On last Sunday afternoon, the Green Bay Packers defeated the Chicago Bears 21-14 to advance to Superbowl XLV. I won't dwell on the details; we have the "NFL Championship Games Thoughts" article for that and I have no desire to relive the defeat again. However, now that I have had more than a day to reflect, I want to express my final thoughts on Jay Cutler's second half absence.
My initial reaction was, like many other NFL players, fans, and pundits, to question why Cutler did not finish the game. Although it is true that no player-let alone a writer or fan-can judge a player's injury from the comfort of a living room couch, that did not eliminate the questions in my mind. This was the NFC Championship Game, only the second for the Bears in my lifetime, and I thought he should have tried to finish the game out. After all, many great players have gritted through injury to finish particularly special games in their careers and it does not get much bigger than Bears-Packers in the NFC Championship. As a fan, you want your best players to tough it out. My best sports memory is still Michael Jordan's epic performance in the "flu game" when he could barely sit up on the sideline but led the Bulls to victory and kept their title hopes alive. It is those times-moments of true strength and grit-that fans will always remember and respect.
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Still, upon reflection, it is unfair for me or any other writer to question Cutler's toughness. He gritted through a season where he was sacked 52 times, which is more than his first three years in Denver combined. As Brian Urlacher said, he practices every day, takes hits, and never complains. Moreover, MCL sprains are quite serious and, while Cutler may have wanted to play, he couldn't plant his foot to make throws and gritting it out could have seriously endangered his career. I don't make millions of dollars playing football so it is not right for me to tell Jay Cutler to go out there and risk his career just so people will say he is tough. If he made that decision I would still applaud him for it because that is what truly special and devoted players do; they put themselves on the line to win everything and become icons. It is one thing to be a good, talented player (the category into which Jay Cutler undoubtedly falls) but it requires something more to become a truly special player, team icon, and city favorite. That said, even if his decision to sit was less than epic, I cannot fault him for listening to his trainers and protecting the future of his career.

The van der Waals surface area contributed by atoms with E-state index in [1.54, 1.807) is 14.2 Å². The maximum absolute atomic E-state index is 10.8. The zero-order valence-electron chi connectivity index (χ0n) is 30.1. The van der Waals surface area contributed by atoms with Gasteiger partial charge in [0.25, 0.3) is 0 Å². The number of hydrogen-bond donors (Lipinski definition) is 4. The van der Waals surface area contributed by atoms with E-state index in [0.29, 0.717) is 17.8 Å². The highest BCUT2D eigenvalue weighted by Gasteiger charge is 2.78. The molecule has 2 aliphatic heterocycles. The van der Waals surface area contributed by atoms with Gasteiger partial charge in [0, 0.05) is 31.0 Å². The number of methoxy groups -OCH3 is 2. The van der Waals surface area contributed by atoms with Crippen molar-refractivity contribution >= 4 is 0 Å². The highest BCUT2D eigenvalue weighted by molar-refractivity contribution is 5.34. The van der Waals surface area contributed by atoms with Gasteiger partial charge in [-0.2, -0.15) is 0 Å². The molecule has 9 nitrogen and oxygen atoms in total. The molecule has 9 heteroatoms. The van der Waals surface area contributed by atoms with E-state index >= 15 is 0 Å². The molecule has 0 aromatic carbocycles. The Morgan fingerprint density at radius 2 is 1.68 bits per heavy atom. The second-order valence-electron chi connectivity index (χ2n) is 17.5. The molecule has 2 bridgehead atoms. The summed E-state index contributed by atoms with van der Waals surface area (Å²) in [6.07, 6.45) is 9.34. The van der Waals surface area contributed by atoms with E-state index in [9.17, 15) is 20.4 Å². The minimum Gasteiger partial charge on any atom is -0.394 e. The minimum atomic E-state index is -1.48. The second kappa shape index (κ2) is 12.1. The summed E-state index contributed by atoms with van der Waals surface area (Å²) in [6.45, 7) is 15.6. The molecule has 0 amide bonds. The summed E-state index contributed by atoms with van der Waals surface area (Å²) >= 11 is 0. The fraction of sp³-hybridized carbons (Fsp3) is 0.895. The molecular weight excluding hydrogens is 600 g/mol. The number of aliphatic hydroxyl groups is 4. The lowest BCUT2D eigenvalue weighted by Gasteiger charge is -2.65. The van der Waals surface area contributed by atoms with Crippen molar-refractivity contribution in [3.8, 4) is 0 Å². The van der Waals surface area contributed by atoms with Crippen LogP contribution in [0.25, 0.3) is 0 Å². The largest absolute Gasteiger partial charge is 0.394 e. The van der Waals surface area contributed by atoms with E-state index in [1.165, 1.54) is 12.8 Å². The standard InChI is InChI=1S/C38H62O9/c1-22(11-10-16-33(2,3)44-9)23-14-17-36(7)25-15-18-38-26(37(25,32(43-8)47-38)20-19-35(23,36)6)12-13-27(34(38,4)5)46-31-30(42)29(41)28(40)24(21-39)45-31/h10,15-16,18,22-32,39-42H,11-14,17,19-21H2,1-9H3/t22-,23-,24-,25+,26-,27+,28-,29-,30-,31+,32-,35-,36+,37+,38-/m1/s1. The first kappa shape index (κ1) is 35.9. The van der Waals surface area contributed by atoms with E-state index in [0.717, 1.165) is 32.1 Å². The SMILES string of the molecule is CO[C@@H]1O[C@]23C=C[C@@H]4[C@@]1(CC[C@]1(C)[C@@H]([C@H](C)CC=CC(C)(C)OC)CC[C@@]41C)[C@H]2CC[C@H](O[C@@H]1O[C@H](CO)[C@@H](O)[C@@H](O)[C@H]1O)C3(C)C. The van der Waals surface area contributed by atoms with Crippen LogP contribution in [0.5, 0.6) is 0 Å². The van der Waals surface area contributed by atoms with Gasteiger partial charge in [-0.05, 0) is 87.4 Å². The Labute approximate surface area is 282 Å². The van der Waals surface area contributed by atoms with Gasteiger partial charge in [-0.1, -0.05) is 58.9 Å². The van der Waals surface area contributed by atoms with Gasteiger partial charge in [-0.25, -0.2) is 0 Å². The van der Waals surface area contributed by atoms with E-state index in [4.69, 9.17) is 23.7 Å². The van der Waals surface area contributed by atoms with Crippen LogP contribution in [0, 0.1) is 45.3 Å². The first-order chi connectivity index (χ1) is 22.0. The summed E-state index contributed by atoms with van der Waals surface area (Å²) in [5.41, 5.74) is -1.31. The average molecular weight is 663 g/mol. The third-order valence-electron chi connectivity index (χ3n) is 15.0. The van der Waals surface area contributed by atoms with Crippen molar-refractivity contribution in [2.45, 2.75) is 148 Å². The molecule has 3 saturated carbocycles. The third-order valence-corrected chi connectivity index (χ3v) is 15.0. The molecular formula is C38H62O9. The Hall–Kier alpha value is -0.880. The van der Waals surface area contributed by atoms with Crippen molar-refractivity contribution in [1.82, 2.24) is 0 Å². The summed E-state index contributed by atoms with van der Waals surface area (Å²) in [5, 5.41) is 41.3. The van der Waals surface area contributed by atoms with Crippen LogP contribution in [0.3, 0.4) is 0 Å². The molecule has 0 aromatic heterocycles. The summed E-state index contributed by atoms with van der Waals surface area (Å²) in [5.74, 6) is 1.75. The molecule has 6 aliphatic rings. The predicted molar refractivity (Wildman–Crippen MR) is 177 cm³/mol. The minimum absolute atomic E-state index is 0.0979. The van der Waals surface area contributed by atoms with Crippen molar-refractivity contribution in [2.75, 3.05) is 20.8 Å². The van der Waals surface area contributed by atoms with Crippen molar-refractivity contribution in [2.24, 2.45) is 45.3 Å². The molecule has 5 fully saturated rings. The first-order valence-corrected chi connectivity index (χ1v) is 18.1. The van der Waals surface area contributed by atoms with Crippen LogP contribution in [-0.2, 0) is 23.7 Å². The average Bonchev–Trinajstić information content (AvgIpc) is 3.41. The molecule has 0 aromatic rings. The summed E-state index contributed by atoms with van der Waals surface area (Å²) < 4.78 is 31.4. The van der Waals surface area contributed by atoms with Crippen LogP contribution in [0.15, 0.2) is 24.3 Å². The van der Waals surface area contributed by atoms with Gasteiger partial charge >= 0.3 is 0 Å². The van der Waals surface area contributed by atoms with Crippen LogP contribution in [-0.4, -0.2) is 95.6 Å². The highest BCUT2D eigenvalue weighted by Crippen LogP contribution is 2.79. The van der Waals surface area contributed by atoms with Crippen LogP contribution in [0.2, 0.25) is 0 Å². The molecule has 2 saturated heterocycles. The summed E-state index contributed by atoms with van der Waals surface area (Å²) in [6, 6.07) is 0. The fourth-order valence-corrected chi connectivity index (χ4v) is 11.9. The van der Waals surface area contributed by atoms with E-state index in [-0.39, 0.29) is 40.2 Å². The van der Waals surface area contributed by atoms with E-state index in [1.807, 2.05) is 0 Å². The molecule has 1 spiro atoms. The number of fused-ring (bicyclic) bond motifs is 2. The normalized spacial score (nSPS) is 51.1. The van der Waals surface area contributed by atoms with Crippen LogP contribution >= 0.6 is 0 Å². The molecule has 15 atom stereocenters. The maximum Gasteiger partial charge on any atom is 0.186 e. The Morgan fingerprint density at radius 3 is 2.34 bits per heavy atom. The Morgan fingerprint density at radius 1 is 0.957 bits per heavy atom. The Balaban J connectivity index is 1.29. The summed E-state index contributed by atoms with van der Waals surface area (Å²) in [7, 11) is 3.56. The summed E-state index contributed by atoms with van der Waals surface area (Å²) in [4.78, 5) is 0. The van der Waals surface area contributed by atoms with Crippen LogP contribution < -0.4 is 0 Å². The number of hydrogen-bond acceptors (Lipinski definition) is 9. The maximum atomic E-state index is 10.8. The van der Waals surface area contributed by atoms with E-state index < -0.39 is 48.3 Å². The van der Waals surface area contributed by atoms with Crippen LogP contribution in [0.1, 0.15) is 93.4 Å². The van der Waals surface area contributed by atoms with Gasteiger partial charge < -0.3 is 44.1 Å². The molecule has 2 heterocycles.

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Nonetheless, Bears fans should be worried. Not about Jay Cutler's toughness; he is a plenty tough as a player. What fans should be worried about is his nonchalant apathy. I watched the game with two fellow Bears fans and every time they showed Cutler in the second half he was away from the team, head angled down, and either scowling or staring into space. He did not seem to care whether the team won or lost. He seemed to lack any kind of passion for his team and any sense of the historic game in which he was taking part. It was all as if it was just another game to him, another day on the job, and as long as his twenty-two million made it into the bank then everything was fine. That is what fans need to be concerned about.
Since his arrival in Chicago as the city's first star quarterback in a half century, Cutler has made no attempt whatsoever to embrace his role as a team leader and city icon. Chicago fans want to love their players; look at the adoration Michael Jordan, Scottie Pippin, Ernie Banks, Bobby Hull, and others earned during their careers. Cutler could own my city, bask in the love and adoration of its loyal fans, and become a legend but he has shown no desire to do so at any point in the last two years. In fact, he has shown a callous disregard for the Chicago Press (forgivable) and fans (unforgivable). His apathetic stare for the last two quarters of this epic game simply reinforced the point: this guy is talented but he just doesn't care.
Perhaps Jay Cutler will change. Early reports suggested that he shed tears after the loss and criticism of his body language and effort hit home. I hope so because maybe that will make him start to care more. What he needs to remember is that Chicago fans are ok with mistakes from our players-we've excused them repeatedly for a century-but we demand effort. Either Cutler needs to start caring about the team and the fans or Chicago needs a new quarterback and Cutler should take his cannon arm elsewhere. There are plenty of excuses for mistakes on the field but there is no excuse for a lack of heart. Please Jay, take this as an appeal from a devoted Bears fan and learn from this experience. Don't come back bitter next year and hate this city. Come back next season, show you care, and we will love you. We promise.
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